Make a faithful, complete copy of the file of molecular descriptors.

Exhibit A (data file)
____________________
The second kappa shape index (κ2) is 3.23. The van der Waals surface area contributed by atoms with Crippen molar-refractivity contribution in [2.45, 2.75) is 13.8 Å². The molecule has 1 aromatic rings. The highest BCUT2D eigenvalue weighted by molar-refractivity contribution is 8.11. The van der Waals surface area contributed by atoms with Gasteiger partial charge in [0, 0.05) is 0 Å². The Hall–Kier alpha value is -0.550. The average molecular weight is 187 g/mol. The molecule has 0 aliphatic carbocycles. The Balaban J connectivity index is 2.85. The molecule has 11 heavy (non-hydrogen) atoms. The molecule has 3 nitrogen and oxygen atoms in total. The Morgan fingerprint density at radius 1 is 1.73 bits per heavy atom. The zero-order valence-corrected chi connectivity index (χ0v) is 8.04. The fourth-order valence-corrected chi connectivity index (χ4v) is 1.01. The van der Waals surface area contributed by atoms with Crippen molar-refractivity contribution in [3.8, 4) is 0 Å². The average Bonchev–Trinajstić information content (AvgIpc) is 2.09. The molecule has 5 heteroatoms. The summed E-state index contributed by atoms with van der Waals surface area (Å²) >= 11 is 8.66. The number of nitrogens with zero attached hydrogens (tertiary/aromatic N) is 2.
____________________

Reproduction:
The second kappa shape index (κ2) is 3.23. The van der Waals surface area contributed by atoms with Crippen molar-refractivity contribution in [2.45, 2.75) is 13.8 Å². The molecule has 1 aromatic rings. The highest BCUT2D eigenvalue weighted by molar-refractivity contribution is 8.11. The van der Waals surface area contributed by atoms with Gasteiger partial charge in [0, 0.05) is 0 Å². The Hall–Kier alpha value is -0.550. The average molecular weight is 187 g/mol. The molecule has 0 aliphatic carbocycles. The Balaban J connectivity index is 2.85. The molecule has 11 heavy (non-hydrogen) atoms. The molecule has 3 nitrogen and oxygen atoms in total. The Morgan fingerprint density at radius 1 is 1.73 bits per heavy atom. The zero-order valence-corrected chi connectivity index (χ0v) is 8.04. The fourth-order valence-corrected chi connectivity index (χ4v) is 1.01. The van der Waals surface area contributed by atoms with Crippen molar-refractivity contribution in [3.8, 4) is 0 Å². The average Bonchev–Trinajstić information content (AvgIpc) is 2.09. The molecule has 5 heteroatoms. The summed E-state index contributed by atoms with van der Waals surface area (Å²) >= 11 is 8.66. The number of nitrogens with zero attached hydrogens (tertiary/aromatic N) is 2.